Repeater Reverse

If you aren’t familiar with VHF/UHF repeater operation, now is a good time to review it here.  Repeaters are frequently used for chatting with local hams, regular nets, and EmComm use.

An occasional problem with repeater operation is when a weak transmitter doesn’t have enough power to keep the repeater’s squelch open.  That is, you can tell someone is there but hear little or no signal.  Could be that the transmitter is in a sheltered location, doesn’t have a good antenna, or using too little power.

For whatever reason, they can’t break through with a strong enough signal to be heard.  If you suspect this is happening, you can try listening to them directly instead of through the repeater.  It’s possible that you are closer to the weak transmitter than the repeater is.


Many hand-held radios (HTs) and mobile VHF/UHF transceivers support this with a repeater reverse function, typically by pushing a button on the radio.

Kenwood Reverse

Recall that a repeater re-transmits what it hears on a different frequency.  The difference in transmit and receive frequencies is called repeater offset and this minimal difference is needed to allow for sharp filtering between them so that the strong transmit signal doesn’t damage sensitive receiver circuitry.

By selecting reverse on a transceiver you then listen to the repeater input frequency instead of its output.  In this manner you can get the weak transmitter’s true signal strength and quality, not what the repeater re-transmits.  This assumes that you are receiving better than the repeater, which is a possibility but not a certainty.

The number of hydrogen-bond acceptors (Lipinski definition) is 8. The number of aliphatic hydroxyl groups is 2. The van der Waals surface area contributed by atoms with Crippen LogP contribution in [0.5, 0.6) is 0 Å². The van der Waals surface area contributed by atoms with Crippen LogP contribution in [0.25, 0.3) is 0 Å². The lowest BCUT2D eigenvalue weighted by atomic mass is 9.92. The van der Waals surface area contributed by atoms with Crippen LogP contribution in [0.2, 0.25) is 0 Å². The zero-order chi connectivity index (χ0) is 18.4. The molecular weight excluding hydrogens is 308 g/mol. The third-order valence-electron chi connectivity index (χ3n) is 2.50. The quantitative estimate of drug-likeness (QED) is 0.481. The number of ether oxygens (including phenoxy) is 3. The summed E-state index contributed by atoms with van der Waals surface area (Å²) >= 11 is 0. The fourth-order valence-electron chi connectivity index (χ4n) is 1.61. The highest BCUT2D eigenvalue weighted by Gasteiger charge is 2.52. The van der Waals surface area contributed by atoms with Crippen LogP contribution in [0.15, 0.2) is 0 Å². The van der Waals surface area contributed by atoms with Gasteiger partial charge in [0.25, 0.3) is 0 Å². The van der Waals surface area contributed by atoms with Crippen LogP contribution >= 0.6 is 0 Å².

Useful when you want to see if a weak signal is attempting to get into a repeater.  Even if they can’t get through, a net control operator (or you) can tell them what’s going on since it’s likely they can hear the repeater.  In an emergency, somebody on the net might be able to copy them on reverse and relay their info.


This exam question is somewhat misleading; the term “reverse split” doesn’t really apply to transceivers.  Reverse split has a valid meaning for older repeater systems in highly-populated areas where coordination was an issue.  “Reverse split-frequency” is valid for transceivers and more appropriate phrasing.

Note that reverse should be used only briefly to monitor the repeater input frequency.  If you transmit while in reverse you would be competing with the repeater’s output.

Yaesu Rev

Split-frequency operation is a function of most modern transceivers.  It permits the radio to be set for different receive and transmit frequencies by having two variable frequency oscillators (VFOs).  Commonly called split mode where the two VFOs are on different frequencies.


Split mode is required for repeater operation; it is native to practically all VHF/UHF FM transceivers.

On HF transceivers split mode is used similarly without the fixed offset frequencies (pairs).  Here the two frequencies are variably set and are commonly used by contesters or rare DX stations to help sort out the pileup of stations eager to reach them.   It takes some skill and experience to use split on HF bands.  A relevant link is found here, which also provides an excellent reference for the other topics in this post (repeater offset, simplex and duplex modes).

Repeater reverse is just another weapon in our arsenal.  Consult your own radio manual(s) for instructions on how to select the reverse function.

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